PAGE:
In a bid to strengthen the anti-corruption struggle, the National Assembly in its wisdom repealed the Companies and Allied Matters Act and made a new law which introduces a compulsory disclosure of beneficial ownership of all companies operating in Nigeria. Nigerians watched with disbelief as Buhari declined to give assent to the bill. Again, the National Assembly passed the Audit Reform Bill to inter alia strengthen the powers and functions of the Auditor-General of the Federation as well as establish the Audit Service Commission. Again, Buhari played a wild card. He neither assented to the bill nor returned it to the parliament with reason(s) for declining assent. Further, the National Assembly passed the Petroleum Industry Bill which could have reduced the overflowing corruption in the petroleum sector but for specious reasons, the President declined assent. The Proceeds of Crime Bill also faced a similar rejection by Buhari. Now, for a regime with the avowed goal of fighting corruption, the aforementioned bills should have been executive bills which when passed by the lawmakers would have been given expeditious assent by the President. Even if the lawmakers made some mistakes in their provisions, the President and the legislators should have worked together to correct the mistakes to ensure that the bills became law.
Similarly, Nigerians watched in disbelief as the President and his deputy refused to make their assets disclosures public, relying on technicalities in the 1999 Constitution. However, the regime was quick in releasing the asset declaration forms of former Chief Justice Onnoghen and used the declaration to persecute him before the Code of Conduct Tribunal. Yes, the word used is “persecute” because Onnoghen was effectively removed from office by an ex parte order against all known canons of fair hearing and at a time he had appeared and was presenting his defence before the Code of Conduct Tribunal. Incidentally, the Code of Conduct Tribunal was and is still headed by a chairman whom the anti-corruption agencies had prepared, but withheld charges of corruption against. Further, the National Judicial Council refused to apply its precedents (especially the Abia State precedent) in dealing with the man who eventually made himself available to be sworn in as acting Chief Justice of Nigeria following this illegality. The entire process was tainted with abuse of power and corruption. As usual, the executive had its way.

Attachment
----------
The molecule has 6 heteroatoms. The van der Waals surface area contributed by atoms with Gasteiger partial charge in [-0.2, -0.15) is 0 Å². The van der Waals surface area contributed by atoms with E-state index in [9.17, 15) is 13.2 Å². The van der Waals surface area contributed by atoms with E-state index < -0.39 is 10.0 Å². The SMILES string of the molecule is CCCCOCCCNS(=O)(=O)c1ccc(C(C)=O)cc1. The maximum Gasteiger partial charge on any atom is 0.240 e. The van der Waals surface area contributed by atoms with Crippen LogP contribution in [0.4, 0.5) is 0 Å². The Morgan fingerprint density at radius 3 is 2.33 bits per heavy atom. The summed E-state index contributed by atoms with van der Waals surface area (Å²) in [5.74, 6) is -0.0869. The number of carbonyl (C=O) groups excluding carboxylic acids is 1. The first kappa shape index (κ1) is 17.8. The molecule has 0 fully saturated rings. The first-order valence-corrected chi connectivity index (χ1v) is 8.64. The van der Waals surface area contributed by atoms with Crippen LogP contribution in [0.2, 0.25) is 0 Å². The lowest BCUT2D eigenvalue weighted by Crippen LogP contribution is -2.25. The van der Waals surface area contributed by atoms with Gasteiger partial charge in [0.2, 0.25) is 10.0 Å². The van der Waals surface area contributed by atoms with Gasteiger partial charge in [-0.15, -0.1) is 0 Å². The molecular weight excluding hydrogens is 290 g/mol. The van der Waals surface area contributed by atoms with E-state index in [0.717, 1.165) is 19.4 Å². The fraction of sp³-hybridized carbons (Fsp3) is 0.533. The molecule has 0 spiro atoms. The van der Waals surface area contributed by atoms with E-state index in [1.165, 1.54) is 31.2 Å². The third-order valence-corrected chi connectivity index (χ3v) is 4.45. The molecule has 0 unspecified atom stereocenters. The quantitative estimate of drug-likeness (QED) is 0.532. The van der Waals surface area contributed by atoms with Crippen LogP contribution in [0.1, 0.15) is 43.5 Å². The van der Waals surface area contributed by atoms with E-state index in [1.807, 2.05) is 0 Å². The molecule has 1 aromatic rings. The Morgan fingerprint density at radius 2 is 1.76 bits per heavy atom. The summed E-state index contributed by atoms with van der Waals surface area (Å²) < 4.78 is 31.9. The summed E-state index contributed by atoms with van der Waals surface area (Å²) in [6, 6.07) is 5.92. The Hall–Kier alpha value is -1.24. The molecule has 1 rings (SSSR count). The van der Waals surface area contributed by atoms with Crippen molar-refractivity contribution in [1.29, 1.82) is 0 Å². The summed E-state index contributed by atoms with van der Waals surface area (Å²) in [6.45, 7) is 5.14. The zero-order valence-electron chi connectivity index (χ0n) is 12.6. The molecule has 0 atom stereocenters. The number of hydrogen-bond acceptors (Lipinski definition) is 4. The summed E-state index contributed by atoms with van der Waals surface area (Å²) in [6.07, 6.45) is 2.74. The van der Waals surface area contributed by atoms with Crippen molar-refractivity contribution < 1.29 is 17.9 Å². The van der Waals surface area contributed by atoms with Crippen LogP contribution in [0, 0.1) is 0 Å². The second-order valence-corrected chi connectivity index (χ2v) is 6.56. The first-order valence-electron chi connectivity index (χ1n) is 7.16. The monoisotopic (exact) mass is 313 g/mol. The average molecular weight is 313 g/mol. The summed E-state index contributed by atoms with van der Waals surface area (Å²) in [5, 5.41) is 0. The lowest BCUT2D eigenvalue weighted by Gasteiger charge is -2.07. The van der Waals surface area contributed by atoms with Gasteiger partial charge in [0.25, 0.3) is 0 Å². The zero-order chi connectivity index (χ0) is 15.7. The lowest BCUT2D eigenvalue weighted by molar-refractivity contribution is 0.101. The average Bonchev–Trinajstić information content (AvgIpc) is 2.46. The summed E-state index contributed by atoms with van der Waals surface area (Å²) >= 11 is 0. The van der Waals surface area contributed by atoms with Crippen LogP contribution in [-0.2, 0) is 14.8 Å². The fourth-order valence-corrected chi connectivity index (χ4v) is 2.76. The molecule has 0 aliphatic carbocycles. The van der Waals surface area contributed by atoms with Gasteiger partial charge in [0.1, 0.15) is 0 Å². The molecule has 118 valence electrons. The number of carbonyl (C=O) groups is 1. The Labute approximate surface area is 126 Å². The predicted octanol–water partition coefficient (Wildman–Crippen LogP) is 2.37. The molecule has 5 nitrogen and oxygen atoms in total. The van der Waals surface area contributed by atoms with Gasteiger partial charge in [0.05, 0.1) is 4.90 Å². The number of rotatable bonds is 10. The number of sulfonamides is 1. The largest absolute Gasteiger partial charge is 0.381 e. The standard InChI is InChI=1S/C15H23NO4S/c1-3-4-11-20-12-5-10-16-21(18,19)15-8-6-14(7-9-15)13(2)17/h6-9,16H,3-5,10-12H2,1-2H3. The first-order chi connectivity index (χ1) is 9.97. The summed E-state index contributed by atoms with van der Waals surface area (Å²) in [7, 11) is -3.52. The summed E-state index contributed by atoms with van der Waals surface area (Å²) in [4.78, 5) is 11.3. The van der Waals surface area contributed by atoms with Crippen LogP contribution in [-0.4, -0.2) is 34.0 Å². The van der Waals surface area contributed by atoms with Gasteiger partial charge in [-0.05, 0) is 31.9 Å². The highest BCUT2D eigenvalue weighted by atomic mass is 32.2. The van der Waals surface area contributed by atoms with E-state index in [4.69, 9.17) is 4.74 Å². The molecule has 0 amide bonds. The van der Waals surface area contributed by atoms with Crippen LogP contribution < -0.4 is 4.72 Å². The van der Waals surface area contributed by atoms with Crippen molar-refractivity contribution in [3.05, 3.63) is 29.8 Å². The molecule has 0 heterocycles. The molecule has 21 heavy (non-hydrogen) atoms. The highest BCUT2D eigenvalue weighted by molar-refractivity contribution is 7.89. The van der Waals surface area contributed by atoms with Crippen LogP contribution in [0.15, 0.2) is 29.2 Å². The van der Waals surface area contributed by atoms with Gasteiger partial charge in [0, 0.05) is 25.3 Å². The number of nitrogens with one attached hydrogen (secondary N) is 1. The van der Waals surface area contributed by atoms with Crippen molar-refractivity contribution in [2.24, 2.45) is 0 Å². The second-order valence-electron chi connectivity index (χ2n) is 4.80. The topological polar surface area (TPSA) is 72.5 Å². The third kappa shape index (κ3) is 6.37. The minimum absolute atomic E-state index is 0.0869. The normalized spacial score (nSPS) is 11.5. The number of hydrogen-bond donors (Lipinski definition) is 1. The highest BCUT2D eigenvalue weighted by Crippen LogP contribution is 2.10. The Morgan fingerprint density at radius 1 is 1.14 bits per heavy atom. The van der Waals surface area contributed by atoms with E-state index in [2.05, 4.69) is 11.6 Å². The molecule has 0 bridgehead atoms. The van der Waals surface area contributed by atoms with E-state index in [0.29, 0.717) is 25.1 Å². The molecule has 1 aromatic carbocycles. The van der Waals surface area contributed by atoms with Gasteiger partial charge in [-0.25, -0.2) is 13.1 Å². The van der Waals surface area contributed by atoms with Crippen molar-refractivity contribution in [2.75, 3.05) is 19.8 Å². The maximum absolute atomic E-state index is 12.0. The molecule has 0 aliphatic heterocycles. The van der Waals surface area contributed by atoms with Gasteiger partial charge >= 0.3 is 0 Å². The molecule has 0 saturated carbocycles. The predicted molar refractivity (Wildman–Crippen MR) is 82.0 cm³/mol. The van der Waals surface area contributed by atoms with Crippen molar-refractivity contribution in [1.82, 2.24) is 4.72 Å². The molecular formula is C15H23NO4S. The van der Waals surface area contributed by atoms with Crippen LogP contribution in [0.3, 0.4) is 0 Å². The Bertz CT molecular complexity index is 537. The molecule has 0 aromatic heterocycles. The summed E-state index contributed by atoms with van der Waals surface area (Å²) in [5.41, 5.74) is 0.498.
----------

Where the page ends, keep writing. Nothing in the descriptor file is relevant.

Year after year, the Auditor-General of the Federation reports on the accounts of the federation showing a surfeit of violations of fiscal laws and regulations. A sample of the issues raised in the audits is imperative: 160 agencies defaulted in submission of audited accounts for 2016; 265 agencies defaulted in submission of audited accounts for 2017; while 11 agencies have never submitted any financial statements since inception. Chief executives of Ministries, Departments and Agencies collect Value Added Tax, withholding tax and other levies and spend them without appropriation while failing to remit them to the treasury. In all these, hardly is anyone prosecuted and punished. The Nigerian Extractive Industries Transparency Initiative publishes the yearly heist going on in the oil and gas industry and the reports gather dust on the shelves.
The world gets the reports of these real-life stories and as the ostrich, we convince ourselves that no one is watching us. The ruling class puts up all kinds of self-serving infantile arguments to defend these massive deviations from civilised human conduct. Yes, the ruling class believes the world is waiting for us to finish our misbehaviour about 60 years after independence.
I conclude by affirming that the truth is that TI in the case of Nigeria is not publishing a Corruption Perceptions Index; rather, it is publishing a Corruption Reality Index. Here, corruption is so real you can touch it, everywhere.
Eze Onyekpere(firstname.lastname@example.org )